Thursday, June 14, 2007

Day Fourteen – Wed June 13 – Prvic, HR to Bled, Slovenia via Plitvice Park

We enjoyed another breakfast on the terrace, packed & awaited the 10:15 ferry back to Vodice. Everything had been perfect and relaxed, as hoped, on Prvic, and our only anxiety was what might await us with the car. Denver boot? Towed Away? Pile of tickets?

We bought our tickets from the woman in the little booth that opens about 10 minutes before the ferry pulls up to the pier. She bore an really unfortunate resemblance to Wavy Gravy, San Francisco’s legendary clown, DeadHead, activist, etc., but Paul tried to put that out of his head.

As the ferry pulled in toward the dock in Vodice at around 11:00AM, we were literally looking through the binoculars to see if the car was still in the lot (yes), did it have a “Vodice boot” (no) and did it have a ticket (yes, apparently). When we got off the boat and to the car, we learned that the paper stuck under the windshield wiper wasn’t actually a ticket, but a flyer to a girlie-nightclub, so with no further ado, we threw it away, jumped into the car and hit the road.

We were able to get onto the expressway without too much trouble, and decided to head toward the Plitvice Lakes National Park, since we had been unable to see it on the way south. We got to the park a bit before 1:00, and opted for the “E” tour, which was said to take between two and three hours, which was perfect. The drive to the park got us into some pretty and mountainous area. The coastal areas in northern Dalmatia were more arid and desert-like than I had imagined. It resembled the eastern part of the Sierra heading to Nevada or part of Arizona. But this area in central Croatia was lusher and had some dramatic topography.

The park itself is beautiful. In 1949 it was created as Croatia’s (or at the time, Yugoslavia’s) first National Park and contains dozens of lakes and hundreds of waterfalls that are actually creating travertine stone and constantly, subtly shifting as the calcium deposits build the rock. The area is very lush and moist and the cerulean blue water in the lake was beautiful. Our “E ticket”J, started with a tram ride up to a drop off point, where we hiked back down between lakes and past falls for about an hour and a half, and caught a mini-ferry boat that carried us across a small part of a lake. From there it was still another 15 minute walk to the park entrance, and by the time we got there, the grilled chickens we had smelled on the way-in were all gone. Luckily, they still had sausages, so we used literally all but one Kuna on a sausage, beer and roll which we shared as a late lunch around 4:00.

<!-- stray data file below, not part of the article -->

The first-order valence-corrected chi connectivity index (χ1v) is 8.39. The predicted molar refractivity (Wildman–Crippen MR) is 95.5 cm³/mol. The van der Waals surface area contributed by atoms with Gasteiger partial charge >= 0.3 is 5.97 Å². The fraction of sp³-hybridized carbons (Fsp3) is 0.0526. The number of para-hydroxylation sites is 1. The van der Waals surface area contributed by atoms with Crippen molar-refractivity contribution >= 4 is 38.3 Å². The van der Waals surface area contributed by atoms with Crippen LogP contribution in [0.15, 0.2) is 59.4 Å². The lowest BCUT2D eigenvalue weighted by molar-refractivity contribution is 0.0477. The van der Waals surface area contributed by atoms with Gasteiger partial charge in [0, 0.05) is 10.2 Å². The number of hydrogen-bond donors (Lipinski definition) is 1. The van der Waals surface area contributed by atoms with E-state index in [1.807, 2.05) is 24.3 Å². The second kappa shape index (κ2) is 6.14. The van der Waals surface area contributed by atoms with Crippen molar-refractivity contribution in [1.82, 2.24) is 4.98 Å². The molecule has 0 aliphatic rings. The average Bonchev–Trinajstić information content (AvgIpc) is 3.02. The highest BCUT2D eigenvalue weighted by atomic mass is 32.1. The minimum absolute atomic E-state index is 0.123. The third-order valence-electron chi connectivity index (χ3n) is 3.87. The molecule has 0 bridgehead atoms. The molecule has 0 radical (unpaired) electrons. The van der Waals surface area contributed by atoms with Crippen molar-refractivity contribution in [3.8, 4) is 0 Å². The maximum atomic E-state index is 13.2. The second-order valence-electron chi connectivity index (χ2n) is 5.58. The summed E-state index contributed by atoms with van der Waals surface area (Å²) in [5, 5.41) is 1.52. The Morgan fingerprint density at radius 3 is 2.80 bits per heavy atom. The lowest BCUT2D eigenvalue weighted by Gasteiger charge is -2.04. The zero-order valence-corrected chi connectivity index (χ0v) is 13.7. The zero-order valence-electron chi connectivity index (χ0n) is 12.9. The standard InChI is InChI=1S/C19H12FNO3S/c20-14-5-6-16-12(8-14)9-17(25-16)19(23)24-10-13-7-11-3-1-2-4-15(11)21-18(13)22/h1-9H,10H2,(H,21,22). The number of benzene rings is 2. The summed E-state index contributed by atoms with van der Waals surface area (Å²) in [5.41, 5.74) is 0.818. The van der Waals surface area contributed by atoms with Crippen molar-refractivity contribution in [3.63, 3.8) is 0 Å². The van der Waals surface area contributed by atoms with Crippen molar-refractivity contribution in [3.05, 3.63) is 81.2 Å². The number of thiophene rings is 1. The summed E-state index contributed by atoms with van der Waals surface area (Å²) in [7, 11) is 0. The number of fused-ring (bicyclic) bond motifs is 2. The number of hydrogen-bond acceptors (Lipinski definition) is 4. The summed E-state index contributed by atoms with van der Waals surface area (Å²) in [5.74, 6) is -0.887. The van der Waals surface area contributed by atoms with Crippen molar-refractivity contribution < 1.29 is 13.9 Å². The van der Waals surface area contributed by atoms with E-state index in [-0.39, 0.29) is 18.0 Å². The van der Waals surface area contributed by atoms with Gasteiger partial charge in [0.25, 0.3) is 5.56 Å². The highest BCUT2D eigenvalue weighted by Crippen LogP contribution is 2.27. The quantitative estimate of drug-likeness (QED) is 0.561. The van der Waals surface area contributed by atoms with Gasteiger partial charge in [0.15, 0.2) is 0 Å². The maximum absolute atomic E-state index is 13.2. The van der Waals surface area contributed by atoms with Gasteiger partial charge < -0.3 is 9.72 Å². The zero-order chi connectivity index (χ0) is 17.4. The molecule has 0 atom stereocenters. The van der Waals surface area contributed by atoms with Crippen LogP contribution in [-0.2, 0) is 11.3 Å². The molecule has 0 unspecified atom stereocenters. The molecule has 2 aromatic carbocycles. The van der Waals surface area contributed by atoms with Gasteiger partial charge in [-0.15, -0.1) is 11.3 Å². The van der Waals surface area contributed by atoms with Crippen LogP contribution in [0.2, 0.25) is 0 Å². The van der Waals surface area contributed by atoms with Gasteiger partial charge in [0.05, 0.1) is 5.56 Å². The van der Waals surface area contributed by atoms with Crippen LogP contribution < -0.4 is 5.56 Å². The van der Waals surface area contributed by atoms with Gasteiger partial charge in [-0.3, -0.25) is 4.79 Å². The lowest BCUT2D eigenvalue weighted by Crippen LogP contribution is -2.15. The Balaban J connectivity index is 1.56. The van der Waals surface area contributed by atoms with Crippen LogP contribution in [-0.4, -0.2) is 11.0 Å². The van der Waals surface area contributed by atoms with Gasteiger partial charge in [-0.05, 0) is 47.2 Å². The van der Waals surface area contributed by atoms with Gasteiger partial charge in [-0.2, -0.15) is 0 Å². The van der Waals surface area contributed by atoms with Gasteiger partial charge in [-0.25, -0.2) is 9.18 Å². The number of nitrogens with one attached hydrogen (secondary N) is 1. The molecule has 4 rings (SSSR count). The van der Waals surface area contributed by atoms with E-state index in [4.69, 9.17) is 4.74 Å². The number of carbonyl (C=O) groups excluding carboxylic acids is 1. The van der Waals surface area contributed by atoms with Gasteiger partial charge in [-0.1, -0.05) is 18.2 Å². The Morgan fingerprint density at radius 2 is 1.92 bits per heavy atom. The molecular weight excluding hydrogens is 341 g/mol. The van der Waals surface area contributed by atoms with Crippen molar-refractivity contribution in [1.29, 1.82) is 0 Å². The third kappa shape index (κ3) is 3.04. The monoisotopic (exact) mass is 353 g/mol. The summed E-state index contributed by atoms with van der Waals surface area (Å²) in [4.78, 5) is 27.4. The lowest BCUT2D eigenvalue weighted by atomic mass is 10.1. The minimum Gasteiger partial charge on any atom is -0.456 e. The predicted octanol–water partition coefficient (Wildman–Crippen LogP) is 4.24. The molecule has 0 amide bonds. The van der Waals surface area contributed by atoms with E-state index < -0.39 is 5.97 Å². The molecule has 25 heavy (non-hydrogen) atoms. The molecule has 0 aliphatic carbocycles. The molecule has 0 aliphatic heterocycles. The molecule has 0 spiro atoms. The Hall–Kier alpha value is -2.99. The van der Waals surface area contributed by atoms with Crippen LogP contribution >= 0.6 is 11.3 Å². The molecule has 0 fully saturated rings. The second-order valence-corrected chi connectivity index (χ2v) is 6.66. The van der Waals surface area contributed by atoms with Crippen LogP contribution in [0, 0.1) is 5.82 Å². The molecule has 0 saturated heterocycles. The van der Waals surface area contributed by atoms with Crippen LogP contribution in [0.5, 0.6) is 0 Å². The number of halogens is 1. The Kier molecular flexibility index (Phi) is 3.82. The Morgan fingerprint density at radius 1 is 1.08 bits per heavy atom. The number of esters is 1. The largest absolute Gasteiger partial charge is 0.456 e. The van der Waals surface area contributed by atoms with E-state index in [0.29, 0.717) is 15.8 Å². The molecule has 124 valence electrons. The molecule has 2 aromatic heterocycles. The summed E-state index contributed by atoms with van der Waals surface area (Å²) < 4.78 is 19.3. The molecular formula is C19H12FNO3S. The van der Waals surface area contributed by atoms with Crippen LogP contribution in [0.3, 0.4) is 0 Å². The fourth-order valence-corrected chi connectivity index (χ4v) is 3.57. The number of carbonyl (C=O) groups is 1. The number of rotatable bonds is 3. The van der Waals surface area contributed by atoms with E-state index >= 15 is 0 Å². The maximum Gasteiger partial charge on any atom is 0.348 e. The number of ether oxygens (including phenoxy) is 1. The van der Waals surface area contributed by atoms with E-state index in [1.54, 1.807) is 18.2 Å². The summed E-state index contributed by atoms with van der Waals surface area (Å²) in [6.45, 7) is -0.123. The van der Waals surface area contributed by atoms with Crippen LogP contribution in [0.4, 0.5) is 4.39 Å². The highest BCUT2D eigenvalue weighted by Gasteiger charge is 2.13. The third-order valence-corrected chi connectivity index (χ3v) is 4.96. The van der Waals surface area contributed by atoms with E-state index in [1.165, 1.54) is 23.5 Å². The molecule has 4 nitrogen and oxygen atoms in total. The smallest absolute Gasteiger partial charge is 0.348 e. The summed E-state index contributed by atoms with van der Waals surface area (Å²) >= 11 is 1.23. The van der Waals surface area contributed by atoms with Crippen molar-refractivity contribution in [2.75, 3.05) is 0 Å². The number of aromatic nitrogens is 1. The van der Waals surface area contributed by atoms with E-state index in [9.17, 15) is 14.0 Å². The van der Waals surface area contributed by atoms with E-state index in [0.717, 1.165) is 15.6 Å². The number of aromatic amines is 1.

Soon, we were back on the road, and the navigation toward Slovenia wasn’t too challenging. There was some interesting driving on a section of twisties which presented a bit of a challenge to Annette as a driver however. There seemed to be a need on the part of many oncoming drivers to take up more than their “lane” on this narrow road as they took the corners. Whoa!...there’s another car coming toward us! But we made it safely and without too much stress to Lake Bled by around 7:15PM.

We lucked into a parking place about 200 meters down and across the street from our hotel, the Grand Hotel Toplice, so we didn’t even bother to ask about hotel parking since we were only there for one night. The hotel lives up to its name. Paul had decided to splurge for this one night, spring for the lakeside room at the fancy hotel and it lived up to expectations; with the oriental rugs, antiques, balcony and general “old, European, grand resort” ambiance.
We took a brief walk along the lake (shortened by some swarming bugs), and ate dinner at the Panorama restaurant outdoors overlooking the lake. We had a goulash soup, grilled shrimp on skewers, grilled “sea bass” which tasted more like a trout or other fresh water fish. All quite good, and enjoyed with a Union beer (one of the local Slovenian varieties) and a Slovenian pinot gaube…whatever that is! We were serenaded by a Slovenian version of Paul Shaefer with his synthesizer, who alternated between polkas and other folk favorites (much to the pleasure of one large table of Sixty-something Germans near us) and songs like “Spanish Eyes,” “Besa me Mucho” and “The Look of Love.” After a couple of beers, Paul experienced “beer headphones”, the auditory equivalent of “beer goggles,” and declared: “This guy rocks!”

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